This isn't fair!  Ten isn't enough!  Okay, in no particular order, here goes, and I hope you've enjoyed these as much as I have! You can always count on Lee Child, Elizabeth George, Dana Stabenow, PJ Tracy and Rennie Arith, so I’m not listing them, but you know I love them and that I’ll strongly encourage you to read all their works if you haven’t already.

   The Art of Detection by Laurie R. King

    A Field of Darkness by Cornelia Read

   Sharp Objects by Gillian Flynn

   Copper River by William Kent Krueger

   Between Georgia by Joshilyn Jackson

   Winter's Bone by Daniel Woodrell

   The Book of Lost Things by John Connolly

and paperback originals that I think are really outstanding are:

   Idaho Code by Joan Opyr

   Witchling by Yasmine Galenorn

   Greywalker by Kat Richardson

   Wives & Sisters by Natalie R. Collins

And two by a writer I hadn’t tried: The Blue Place and its sequel Stay by Nicola Griffith. Can’t wait to read the new on next Spring!


          Sandy’s List

C. J. Box, In Plain Sight (Putnam hc, 24.95). When matriarch Opal Scarlett disappears, her sons battle for possession of the huge ranch that has made the Scarletts power brokers in their part of the world. Wyoming Game Warden Joe Pickett finds himself in the middle of things as usual.  Sixth in a superlative series

Bob Cook, Disorderly Elements (1985, reprinted by Felony and Mayhem 2006). Smart and funny.  This humorous thriller pits mild-mannered British civil servant Michael Wyman against a possible M16 “ferret,” the KGB and the CIA. But never underestimate a British civil servant, especially if he is both a spy and a don. The contrast between the spy world of 1985 and the present is particularly interesting, and a bit poignant.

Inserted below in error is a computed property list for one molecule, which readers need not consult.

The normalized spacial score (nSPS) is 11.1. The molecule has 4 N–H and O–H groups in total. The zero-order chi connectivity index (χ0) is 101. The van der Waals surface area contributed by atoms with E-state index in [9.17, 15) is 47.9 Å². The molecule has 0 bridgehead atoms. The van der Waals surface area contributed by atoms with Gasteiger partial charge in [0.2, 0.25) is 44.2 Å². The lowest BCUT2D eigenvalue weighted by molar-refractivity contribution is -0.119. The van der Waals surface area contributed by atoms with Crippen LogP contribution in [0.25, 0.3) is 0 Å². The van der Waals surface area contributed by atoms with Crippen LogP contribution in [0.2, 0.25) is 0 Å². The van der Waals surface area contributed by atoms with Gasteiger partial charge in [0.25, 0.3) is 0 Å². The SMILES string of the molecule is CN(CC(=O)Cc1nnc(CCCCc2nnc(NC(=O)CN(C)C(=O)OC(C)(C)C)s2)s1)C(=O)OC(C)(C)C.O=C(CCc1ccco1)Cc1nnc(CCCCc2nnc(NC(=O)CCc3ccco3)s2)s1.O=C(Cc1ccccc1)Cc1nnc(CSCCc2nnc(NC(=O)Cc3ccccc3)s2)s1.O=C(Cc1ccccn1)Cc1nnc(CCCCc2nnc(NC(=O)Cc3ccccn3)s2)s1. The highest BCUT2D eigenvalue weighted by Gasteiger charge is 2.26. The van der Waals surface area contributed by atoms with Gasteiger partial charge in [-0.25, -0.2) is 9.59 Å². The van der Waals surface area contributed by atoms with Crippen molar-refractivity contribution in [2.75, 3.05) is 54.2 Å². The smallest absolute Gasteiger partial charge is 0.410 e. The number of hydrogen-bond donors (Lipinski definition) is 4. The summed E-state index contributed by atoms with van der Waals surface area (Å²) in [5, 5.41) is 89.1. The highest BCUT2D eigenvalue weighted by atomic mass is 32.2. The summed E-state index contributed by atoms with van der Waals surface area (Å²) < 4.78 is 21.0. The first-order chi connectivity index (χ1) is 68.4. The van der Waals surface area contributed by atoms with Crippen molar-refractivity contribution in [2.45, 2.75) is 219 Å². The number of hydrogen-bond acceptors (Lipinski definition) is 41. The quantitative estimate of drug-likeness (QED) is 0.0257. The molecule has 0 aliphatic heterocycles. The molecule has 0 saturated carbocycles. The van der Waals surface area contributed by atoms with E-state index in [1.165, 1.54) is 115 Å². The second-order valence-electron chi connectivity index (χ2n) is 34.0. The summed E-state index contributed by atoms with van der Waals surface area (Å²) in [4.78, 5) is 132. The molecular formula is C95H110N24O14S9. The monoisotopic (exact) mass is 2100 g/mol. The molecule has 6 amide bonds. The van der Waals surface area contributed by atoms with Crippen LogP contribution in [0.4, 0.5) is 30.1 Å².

S. F. X. Dean, By Frequent Anguish (1982, republished by Felony & Mayhem 2006).  An academic mystery set at a small New England college.  An older professor of English is torn by duty and honor, and the growing attraction he feels towards a student who is the daughter of his best friend, and who has declared her wish to marry him.

Will Harriss, The Bay Psalm Book Murder, (1983). A biblio-mystery set in LA, at “Los Angeles University.”  An English professor  is suspicious when his friend, a librarian Lincoln, is found dead. The police theory of robbery doesn’t make sense to Cliff because a rare first edition of the first book printed in the American colonies is lying next to the body.  Unfortunately this book is out of print, but it’s a good candidate a small press reprint.